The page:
1. Nov 8, 2004

### chattkis3

Hi! Im working on this problem:

A solid circular disk has a mass of 1.2 kg and a radius of 0.17 m. Each of three identical thin rods has a mass of 0.16 kg. The rods are attached perpendicularly to the plane of the disk at its outer edge to form a three-legged stool. Find the moment of inertia of the stool with respect to an axis that is perpendicular to the plane of the disk at its center. (Hint: When considering the moment of inertia of each rod, note that all of the mass of each rod is located at the same perpendicular distance from the axis.)
Here is my thinking so far (but im stumped!):
- The moment of inertia for the circular disk is (1/2)M*R^2
- I don't know how to get the moment of inertia for the three legs because they dont give me a mass. Im pretty sure the formula is 1/3M*L^2 but I dont know L ??

Thanks for the help.

2. Nov 8, 2004

### NateTG

Re-read the problem - the mass of the rods is stated explicitly. The length of the rods should be unimportant - perhaps you can figure out why.

3. Nov 10, 2004

### chattkis3

Oh whoops, I didn't mean to put that the mass was not known. So it's been a couple of days and Im still stumped on why the length would not matter.
Is this close to the right track?

(1/2*M*R^2)+(1/3m)+(1/3m)+(1/3m) = I

M= mass of stool top
m = mass of one leg

4. Nov 10, 2004

### NateTG

The legs are parralel to the axis of rotation right? So, in the plane of rotation (perpendicular to the axis of rotation) they're essentially point masses. (Does this make sense to you?)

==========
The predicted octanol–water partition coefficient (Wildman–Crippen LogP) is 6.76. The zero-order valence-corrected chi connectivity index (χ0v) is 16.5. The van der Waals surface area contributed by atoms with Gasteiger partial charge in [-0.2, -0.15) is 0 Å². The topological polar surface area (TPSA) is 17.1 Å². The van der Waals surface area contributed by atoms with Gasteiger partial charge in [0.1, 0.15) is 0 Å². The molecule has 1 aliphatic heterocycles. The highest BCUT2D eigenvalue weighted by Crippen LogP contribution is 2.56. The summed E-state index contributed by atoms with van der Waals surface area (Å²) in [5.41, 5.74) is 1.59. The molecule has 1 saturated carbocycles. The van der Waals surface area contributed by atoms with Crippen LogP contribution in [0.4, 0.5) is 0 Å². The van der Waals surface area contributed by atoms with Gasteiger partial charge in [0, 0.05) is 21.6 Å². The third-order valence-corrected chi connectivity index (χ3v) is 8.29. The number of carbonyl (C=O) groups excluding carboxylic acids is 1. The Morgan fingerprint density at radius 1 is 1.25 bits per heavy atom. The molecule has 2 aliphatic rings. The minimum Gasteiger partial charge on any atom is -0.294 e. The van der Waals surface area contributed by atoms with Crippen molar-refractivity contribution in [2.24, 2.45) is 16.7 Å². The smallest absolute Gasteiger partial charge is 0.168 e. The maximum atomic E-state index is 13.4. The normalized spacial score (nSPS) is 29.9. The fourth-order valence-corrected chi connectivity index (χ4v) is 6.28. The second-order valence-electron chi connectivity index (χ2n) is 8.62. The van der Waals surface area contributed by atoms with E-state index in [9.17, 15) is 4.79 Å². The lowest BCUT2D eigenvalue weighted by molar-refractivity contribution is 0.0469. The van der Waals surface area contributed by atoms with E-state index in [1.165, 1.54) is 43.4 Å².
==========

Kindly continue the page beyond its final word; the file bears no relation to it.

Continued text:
I get:
$$\frac{1}{2}MR^2 + 3 \times (\frac{R}{3})^2m$$

5. Nov 10, 2004

### teclo

could you please explain that for me? it would seem like the legs would matter, since there is a r (distance between them and the axis of rotation). we just covered angular momentum and i have yet to work through the homework.

thanks, if you've the time!

6. Nov 10, 2004

### CartoonKid

NateTG, why you put R/3? Since the rods can be considered as point masses on the solid disc, I think it should be mR^2 for each, right?

7. Nov 10, 2004

### teclo

well from the lab on angular momentum that we did, two point particles rotating on a bar -- the moment of intertia can be calculated as

2mr^2

now that i see what he's talking about with that r/3 part, he's doing the same thing. it's like there are 3 of them adding to the moment of inertia. i don't understand what the 1/3 of R is for. it seems to me like it should be 3mR^2.

8. Nov 11, 2004

### NateTG

That was a brain fart. I thought the rods were $$\frac{1}{3}$$ of the radius out rather than at the edge.